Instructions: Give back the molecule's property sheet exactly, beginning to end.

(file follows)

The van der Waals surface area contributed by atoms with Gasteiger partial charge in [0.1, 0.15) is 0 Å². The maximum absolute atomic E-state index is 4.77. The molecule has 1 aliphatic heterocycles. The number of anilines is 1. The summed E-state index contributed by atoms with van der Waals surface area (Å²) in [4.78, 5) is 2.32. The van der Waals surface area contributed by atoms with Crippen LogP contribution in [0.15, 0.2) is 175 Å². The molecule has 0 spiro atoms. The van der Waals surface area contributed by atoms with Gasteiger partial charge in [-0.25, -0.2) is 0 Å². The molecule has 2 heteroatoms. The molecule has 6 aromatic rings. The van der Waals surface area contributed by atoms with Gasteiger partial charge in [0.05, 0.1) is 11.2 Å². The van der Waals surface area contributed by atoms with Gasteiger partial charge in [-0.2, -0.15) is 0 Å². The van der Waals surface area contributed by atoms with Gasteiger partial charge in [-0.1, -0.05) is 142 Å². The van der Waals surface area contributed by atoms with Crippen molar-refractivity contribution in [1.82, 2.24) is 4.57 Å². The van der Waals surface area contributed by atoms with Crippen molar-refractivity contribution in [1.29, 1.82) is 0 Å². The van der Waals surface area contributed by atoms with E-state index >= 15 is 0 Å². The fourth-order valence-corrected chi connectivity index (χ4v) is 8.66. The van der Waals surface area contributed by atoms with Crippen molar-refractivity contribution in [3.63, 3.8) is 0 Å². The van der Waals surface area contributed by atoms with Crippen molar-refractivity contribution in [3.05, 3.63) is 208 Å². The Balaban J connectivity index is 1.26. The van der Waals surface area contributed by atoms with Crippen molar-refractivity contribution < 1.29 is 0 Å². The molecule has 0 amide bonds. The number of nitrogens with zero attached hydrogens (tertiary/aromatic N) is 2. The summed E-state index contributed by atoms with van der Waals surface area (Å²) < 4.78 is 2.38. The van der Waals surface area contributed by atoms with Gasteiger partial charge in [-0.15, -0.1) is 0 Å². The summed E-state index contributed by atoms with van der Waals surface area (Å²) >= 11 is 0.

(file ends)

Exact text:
The van der Waals surface area contributed by atoms with Gasteiger partial charge in [0.1, 0.15) is 0 Å². The maximum absolute atomic E-state index is 4.77. The molecule has 1 aliphatic heterocycles. The number of anilines is 1. The summed E-state index contributed by atoms with van der Waals surface area (Å²) in [4.78, 5) is 2.32. The van der Waals surface area contributed by atoms with Crippen LogP contribution in [0.15, 0.2) is 175 Å². The molecule has 0 spiro atoms. The van der Waals surface area contributed by atoms with Gasteiger partial charge in [-0.25, -0.2) is 0 Å². The molecule has 2 heteroatoms. The molecule has 6 aromatic rings. The van der Waals surface area contributed by atoms with Gasteiger partial charge in [0.05, 0.1) is 11.2 Å². The van der Waals surface area contributed by atoms with Gasteiger partial charge in [-0.2, -0.15) is 0 Å². The van der Waals surface area contributed by atoms with Gasteiger partial charge in [-0.1, -0.05) is 142 Å². The van der Waals surface area contributed by atoms with Crippen molar-refractivity contribution in [1.82, 2.24) is 4.57 Å². The van der Waals surface area contributed by atoms with Crippen molar-refractivity contribution in [1.29, 1.82) is 0 Å². The van der Waals surface area contributed by atoms with E-state index >= 15 is 0 Å². The fourth-order valence-corrected chi connectivity index (χ4v) is 8.66. The van der Waals surface area contributed by atoms with Crippen molar-refractivity contribution in [3.63, 3.8) is 0 Å². The van der Waals surface area contributed by atoms with Crippen molar-refractivity contribution in [3.05, 3.63) is 208 Å². The Balaban J connectivity index is 1.26. The van der Waals surface area contributed by atoms with Crippen molar-refractivity contribution < 1.29 is 0 Å². The molecule has 0 amide bonds. The number of nitrogens with zero attached hydrogens (tertiary/aromatic N) is 2. The summed E-state index contributed by atoms with van der Waals surface area (Å²) < 4.78 is 2.38. The van der Waals surface area contributed by atoms with Gasteiger partial charge in [-0.15, -0.1) is 0 Å². The summed E-state index contributed by atoms with van der Waals surface area (Å²) >= 11 is 0.